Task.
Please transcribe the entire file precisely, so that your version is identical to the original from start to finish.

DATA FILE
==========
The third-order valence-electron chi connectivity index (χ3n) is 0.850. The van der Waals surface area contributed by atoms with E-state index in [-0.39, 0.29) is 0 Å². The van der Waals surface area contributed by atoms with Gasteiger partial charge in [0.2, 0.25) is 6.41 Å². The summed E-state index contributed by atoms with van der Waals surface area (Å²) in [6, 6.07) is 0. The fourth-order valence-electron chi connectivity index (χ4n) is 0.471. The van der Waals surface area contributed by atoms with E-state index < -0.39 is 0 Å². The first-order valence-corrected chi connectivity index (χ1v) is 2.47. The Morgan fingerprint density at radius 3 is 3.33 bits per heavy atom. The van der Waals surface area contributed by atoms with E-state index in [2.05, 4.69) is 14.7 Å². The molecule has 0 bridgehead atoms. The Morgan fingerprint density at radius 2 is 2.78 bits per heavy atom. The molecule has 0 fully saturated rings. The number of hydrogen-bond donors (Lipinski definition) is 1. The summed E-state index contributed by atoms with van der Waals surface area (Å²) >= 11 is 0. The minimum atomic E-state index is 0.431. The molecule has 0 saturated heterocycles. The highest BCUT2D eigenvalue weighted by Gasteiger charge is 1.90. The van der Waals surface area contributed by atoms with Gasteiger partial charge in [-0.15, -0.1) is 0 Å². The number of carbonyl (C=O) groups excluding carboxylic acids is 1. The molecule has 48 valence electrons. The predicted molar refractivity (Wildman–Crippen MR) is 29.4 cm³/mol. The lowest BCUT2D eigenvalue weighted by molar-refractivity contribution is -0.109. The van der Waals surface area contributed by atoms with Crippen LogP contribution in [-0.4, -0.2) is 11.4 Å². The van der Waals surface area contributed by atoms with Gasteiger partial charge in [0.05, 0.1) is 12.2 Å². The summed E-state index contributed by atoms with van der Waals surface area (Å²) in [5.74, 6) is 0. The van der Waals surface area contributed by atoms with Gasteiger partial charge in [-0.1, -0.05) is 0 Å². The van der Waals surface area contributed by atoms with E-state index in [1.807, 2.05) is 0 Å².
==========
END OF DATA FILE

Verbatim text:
The third-order valence-electron chi connectivity index (χ3n) is 0.850. The van der Waals surface area contributed by atoms with E-state index in [-0.39, 0.29) is 0 Å². The van der Waals surface area contributed by atoms with Gasteiger partial charge in [0.2, 0.25) is 6.41 Å². The summed E-state index contributed by atoms with van der Waals surface area (Å²) in [6, 6.07) is 0. The fourth-order valence-electron chi connectivity index (χ4n) is 0.471. The van der Waals surface area contributed by atoms with E-state index < -0.39 is 0 Å². The first-order valence-corrected chi connectivity index (χ1v) is 2.47. The Morgan fingerprint density at radius 3 is 3.33 bits per heavy atom. The van der Waals surface area contributed by atoms with E-state index in [2.05, 4.69) is 14.7 Å². The molecule has 0 bridgehead atoms. The Morgan fingerprint density at radius 2 is 2.78 bits per heavy atom. The molecule has 0 fully saturated rings. The number of hydrogen-bond donors (Lipinski definition) is 1. The summed E-state index contributed by atoms with van der Waals surface area (Å²) >= 11 is 0. The minimum atomic E-state index is 0.431. The molecule has 0 saturated heterocycles. The highest BCUT2D eigenvalue weighted by Gasteiger charge is 1.90. The van der Waals surface area contributed by atoms with Gasteiger partial charge in [-0.15, -0.1) is 0 Å². The number of carbonyl (C=O) groups excluding carboxylic acids is 1. The molecule has 48 valence electrons. The predicted molar refractivity (Wildman–Crippen MR) is 29.4 cm³/mol. The lowest BCUT2D eigenvalue weighted by molar-refractivity contribution is -0.109. The van der Waals surface area contributed by atoms with Crippen LogP contribution in [-0.4, -0.2) is 11.4 Å². The van der Waals surface area contributed by atoms with Gasteiger partial charge in [0.05, 0.1) is 12.2 Å². The summed E-state index contributed by atoms with van der Waals surface area (Å²) in [5.74, 6) is 0. The van der Waals surface area contributed by atoms with Gasteiger partial charge in [-0.1, -0.05) is 0 Å². The van der Waals surface area contributed by atoms with E-state index in [1.807, 2.05) is 0 Å².